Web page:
CALGARY, Alberta -- Stephen Colbert's Canadian-bashing isn't sitting well with at least one American speedskating star.
"He's a jerk," Shani Davis said Thursday when asked for his take on the comedian's criticism of Canadians. "You can put that in the paper."
Davis declined to elaborate, making the comment while vetting potential questions from The Canadian Press before rejecting an interview request and walking away.
Davis has ties to Canada from training out of Calgary in the past and has also had past differences with U.S. Speedskating, which is now being sponsored by the comedian who hosts the "The Colbert Report."
Publicists for Colbert did not respond to requests for comment.
Colbert stepped into a void for the American skaters after the team was left with a $300,000 shortfall when Dutch bank DSB declared bankruptcy and pulled out of its sponsorship. He put up a fundraising link on his Web site -- a similar plan helped raise hundreds of thousands of dollars for wounded American soldiers and their families -- in exchange for becoming the skating body's primary sponsor.
Soon after, Colbert used his show to aim some pointed barbs north of the border, while picking up on complaints that Vancouver Olympic officials have been limiting international athletes' access to facilities for the 2010 Winter Games.
"Those syrup-suckers won't let us practice at their Olympic venues," Colbert said. "At the Salt Lake Games, we let the Canadian luge team take 100 practice runs."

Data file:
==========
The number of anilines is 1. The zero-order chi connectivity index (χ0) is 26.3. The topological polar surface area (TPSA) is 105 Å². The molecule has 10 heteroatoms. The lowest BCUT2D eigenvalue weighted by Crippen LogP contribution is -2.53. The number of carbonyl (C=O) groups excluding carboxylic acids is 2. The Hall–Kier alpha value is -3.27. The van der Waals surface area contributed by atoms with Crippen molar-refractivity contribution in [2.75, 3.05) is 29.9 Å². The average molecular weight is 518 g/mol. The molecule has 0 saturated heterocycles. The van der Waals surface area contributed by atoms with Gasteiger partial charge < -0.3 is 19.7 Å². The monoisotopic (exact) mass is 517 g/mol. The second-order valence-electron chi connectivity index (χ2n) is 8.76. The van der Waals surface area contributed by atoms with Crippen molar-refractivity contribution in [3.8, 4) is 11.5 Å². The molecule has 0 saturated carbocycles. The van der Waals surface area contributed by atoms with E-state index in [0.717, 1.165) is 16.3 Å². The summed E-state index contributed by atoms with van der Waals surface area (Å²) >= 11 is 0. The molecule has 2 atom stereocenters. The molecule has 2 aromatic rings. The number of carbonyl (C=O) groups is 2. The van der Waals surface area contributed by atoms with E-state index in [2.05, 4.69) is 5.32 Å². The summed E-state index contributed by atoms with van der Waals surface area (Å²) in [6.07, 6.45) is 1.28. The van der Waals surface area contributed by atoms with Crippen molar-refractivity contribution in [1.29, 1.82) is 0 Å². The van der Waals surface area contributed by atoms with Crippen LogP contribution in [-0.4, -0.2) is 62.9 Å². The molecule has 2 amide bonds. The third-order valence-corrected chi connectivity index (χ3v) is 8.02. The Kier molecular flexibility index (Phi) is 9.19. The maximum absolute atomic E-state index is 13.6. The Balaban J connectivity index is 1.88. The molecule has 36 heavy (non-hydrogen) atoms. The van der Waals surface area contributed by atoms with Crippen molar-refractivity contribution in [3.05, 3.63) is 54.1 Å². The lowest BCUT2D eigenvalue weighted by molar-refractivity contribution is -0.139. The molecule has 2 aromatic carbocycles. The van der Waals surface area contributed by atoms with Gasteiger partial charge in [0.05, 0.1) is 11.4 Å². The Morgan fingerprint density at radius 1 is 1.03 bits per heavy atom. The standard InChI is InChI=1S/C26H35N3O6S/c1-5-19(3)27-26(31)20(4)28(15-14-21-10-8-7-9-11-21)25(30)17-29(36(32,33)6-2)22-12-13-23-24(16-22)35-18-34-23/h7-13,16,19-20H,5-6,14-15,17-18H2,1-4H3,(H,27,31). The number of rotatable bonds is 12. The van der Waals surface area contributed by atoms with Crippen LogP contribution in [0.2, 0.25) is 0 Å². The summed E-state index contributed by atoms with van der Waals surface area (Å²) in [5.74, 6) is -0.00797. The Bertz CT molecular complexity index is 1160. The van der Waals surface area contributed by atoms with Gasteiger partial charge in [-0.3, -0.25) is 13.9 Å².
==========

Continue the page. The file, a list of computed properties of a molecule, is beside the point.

The issue of access to the Richmond Olympic Oval is one that resonates with the U.S. skaters, although they're more diplomatic about it than Colbert.
"It's the Olympics, the point of the Olympics is to bring the whole world together and by doing that they're kind of separating themselves off from the world," said rising U.S. star Trevor Marsicano. "... It's the way it is. I'm not going to complain about it."
Veteran Chad Hedrick feels the same way.
"I think everybody should have equal rights to train on the ice as much as they can," the Olympic champion said. "I don't know how it's been in past Olympic Games, I've only been to one Olympics and maybe when it was in Salt Lake the ice time was more favorable to Americans, I don't know. ...
"But that's part of the game," he said.
Hedrick and Marsicano both appreciate Colbert's support, even though neither was particularly familiar with his show on Comedy Central before he came on board.
Hedrick hopes Colbert's fans will help bring more exposure to and increase the profile of a sport that repeatedly leads the way in terms of medals won by Americans at Winter Olympics.
"We're really fortunate that he jumped on board. It's a great situation for us," Hedrick said. "We needed it financially. It's a great opportunity for U.S. Speedskating to provide things for the athletes that they wouldn't be able to provide without him. ...
"As successful as we've been at the Olympics, a lot of people are unfamiliar with speedskating in America. And the money doesn't hurt at all," he said.
Marsicano agrees and is looking forward to an expected team visit from Colbert at next week's World Cup stop in Salt Lake City.
"He's a good thing for U.S. Speedskating," Marsicano said.